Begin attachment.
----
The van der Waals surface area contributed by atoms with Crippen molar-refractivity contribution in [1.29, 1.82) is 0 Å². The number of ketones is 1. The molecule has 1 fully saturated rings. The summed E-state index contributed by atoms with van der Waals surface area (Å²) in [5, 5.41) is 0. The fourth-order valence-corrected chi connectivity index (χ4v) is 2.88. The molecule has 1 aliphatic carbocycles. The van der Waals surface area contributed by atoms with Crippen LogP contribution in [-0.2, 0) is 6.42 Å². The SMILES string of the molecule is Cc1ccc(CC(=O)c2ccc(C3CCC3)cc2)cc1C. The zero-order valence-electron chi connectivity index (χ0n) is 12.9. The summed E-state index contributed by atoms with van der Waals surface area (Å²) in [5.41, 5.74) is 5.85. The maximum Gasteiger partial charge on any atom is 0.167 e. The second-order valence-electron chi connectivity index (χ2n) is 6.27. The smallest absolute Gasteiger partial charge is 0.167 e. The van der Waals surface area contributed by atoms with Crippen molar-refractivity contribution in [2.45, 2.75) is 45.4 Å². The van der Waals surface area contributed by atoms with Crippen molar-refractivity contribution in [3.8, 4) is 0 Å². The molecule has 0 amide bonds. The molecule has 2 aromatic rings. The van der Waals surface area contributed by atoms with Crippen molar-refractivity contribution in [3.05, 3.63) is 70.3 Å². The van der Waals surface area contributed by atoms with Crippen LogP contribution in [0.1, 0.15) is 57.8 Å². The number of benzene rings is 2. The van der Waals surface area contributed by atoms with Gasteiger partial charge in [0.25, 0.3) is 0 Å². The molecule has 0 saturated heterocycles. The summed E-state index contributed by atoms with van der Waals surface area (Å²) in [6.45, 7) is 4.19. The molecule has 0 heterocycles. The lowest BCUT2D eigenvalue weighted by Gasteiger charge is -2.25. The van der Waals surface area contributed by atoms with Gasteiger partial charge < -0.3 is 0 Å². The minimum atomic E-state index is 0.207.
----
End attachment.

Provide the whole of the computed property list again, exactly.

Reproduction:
The van der Waals surface area contributed by atoms with Crippen molar-refractivity contribution in [1.29, 1.82) is 0 Å². The number of ketones is 1. The molecule has 1 fully saturated rings. The summed E-state index contributed by atoms with van der Waals surface area (Å²) in [5, 5.41) is 0. The fourth-order valence-corrected chi connectivity index (χ4v) is 2.88. The molecule has 1 aliphatic carbocycles. The van der Waals surface area contributed by atoms with Crippen LogP contribution in [-0.2, 0) is 6.42 Å². The SMILES string of the molecule is Cc1ccc(CC(=O)c2ccc(C3CCC3)cc2)cc1C. The zero-order valence-electron chi connectivity index (χ0n) is 12.9. The summed E-state index contributed by atoms with van der Waals surface area (Å²) in [5.41, 5.74) is 5.85. The maximum Gasteiger partial charge on any atom is 0.167 e. The second-order valence-electron chi connectivity index (χ2n) is 6.27. The smallest absolute Gasteiger partial charge is 0.167 e. The van der Waals surface area contributed by atoms with Crippen molar-refractivity contribution in [2.45, 2.75) is 45.4 Å². The van der Waals surface area contributed by atoms with Crippen molar-refractivity contribution in [3.8, 4) is 0 Å². The molecule has 0 amide bonds. The molecule has 2 aromatic rings. The van der Waals surface area contributed by atoms with Crippen molar-refractivity contribution in [3.05, 3.63) is 70.3 Å². The van der Waals surface area contributed by atoms with Crippen LogP contribution in [0.1, 0.15) is 57.8 Å². The number of benzene rings is 2. The van der Waals surface area contributed by atoms with Gasteiger partial charge in [0.25, 0.3) is 0 Å². The molecule has 0 saturated heterocycles. The summed E-state index contributed by atoms with van der Waals surface area (Å²) in [6.45, 7) is 4.19. The molecule has 0 heterocycles. The lowest BCUT2D eigenvalue weighted by Gasteiger charge is -2.25. The van der Waals surface area contributed by atoms with Gasteiger partial charge < -0.3 is 0 Å². The minimum atomic E-state index is 0.207.